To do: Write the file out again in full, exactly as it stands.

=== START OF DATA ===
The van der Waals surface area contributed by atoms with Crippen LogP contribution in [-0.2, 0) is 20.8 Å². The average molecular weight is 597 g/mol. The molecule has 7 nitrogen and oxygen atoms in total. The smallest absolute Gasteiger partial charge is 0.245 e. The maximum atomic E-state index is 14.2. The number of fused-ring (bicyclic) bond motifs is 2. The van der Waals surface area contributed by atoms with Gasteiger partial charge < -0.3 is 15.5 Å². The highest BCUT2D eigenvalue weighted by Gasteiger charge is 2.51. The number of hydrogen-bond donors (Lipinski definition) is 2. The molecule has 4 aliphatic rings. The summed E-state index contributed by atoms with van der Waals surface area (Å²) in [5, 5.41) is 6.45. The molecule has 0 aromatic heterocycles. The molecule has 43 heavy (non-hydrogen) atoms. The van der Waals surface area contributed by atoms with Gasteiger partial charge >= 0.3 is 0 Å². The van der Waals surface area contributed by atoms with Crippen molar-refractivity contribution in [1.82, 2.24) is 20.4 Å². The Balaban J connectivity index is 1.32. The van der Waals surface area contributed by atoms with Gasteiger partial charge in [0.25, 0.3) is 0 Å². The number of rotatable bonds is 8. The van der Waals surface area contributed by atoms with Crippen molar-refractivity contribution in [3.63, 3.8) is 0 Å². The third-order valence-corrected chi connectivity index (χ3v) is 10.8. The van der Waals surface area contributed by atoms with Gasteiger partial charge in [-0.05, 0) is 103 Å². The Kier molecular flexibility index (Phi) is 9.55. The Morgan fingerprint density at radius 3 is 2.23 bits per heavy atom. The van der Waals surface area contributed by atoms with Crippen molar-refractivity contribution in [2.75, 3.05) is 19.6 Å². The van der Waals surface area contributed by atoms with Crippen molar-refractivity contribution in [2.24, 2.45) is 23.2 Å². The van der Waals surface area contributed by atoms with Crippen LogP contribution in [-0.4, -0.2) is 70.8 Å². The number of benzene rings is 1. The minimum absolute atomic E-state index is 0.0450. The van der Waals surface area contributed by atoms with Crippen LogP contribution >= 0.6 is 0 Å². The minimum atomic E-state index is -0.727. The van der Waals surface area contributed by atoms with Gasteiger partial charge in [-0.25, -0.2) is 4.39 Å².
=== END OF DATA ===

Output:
The van der Waals surface area contributed by atoms with Crippen LogP contribution in [-0.2, 0) is 20.8 Å². The average molecular weight is 597 g/mol. The molecule has 7 nitrogen and oxygen atoms in total. The smallest absolute Gasteiger partial charge is 0.245 e. The maximum atomic E-state index is 14.2. The number of fused-ring (bicyclic) bond motifs is 2. The van der Waals surface area contributed by atoms with Gasteiger partial charge < -0.3 is 15.5 Å². The highest BCUT2D eigenvalue weighted by Gasteiger charge is 2.51. The number of hydrogen-bond donors (Lipinski definition) is 2. The molecule has 4 aliphatic rings. The summed E-state index contributed by atoms with van der Waals surface area (Å²) in [5, 5.41) is 6.45. The molecule has 0 aromatic heterocycles. The molecule has 43 heavy (non-hydrogen) atoms. The van der Waals surface area contributed by atoms with Gasteiger partial charge >= 0.3 is 0 Å². The van der Waals surface area contributed by atoms with Crippen molar-refractivity contribution in [1.82, 2.24) is 20.4 Å². The Balaban J connectivity index is 1.32. The van der Waals surface area contributed by atoms with Gasteiger partial charge in [0.25, 0.3) is 0 Å². The number of rotatable bonds is 8. The van der Waals surface area contributed by atoms with Crippen molar-refractivity contribution in [3.63, 3.8) is 0 Å². The third-order valence-corrected chi connectivity index (χ3v) is 10.8. The van der Waals surface area contributed by atoms with Gasteiger partial charge in [-0.05, 0) is 103 Å². The Kier molecular flexibility index (Phi) is 9.55. The Morgan fingerprint density at radius 3 is 2.23 bits per heavy atom. The van der Waals surface area contributed by atoms with Crippen molar-refractivity contribution in [2.75, 3.05) is 19.6 Å². The van der Waals surface area contributed by atoms with Crippen molar-refractivity contribution in [2.24, 2.45) is 23.2 Å². The van der Waals surface area contributed by atoms with Crippen LogP contribution in [-0.4, -0.2) is 70.8 Å². The number of benzene rings is 1. The minimum absolute atomic E-state index is 0.0450. The van der Waals surface area contributed by atoms with Crippen LogP contribution >= 0.6 is 0 Å². The minimum atomic E-state index is -0.727. The van der Waals surface area contributed by atoms with Gasteiger partial charge in [-0.25, -0.2) is 4.39 Å².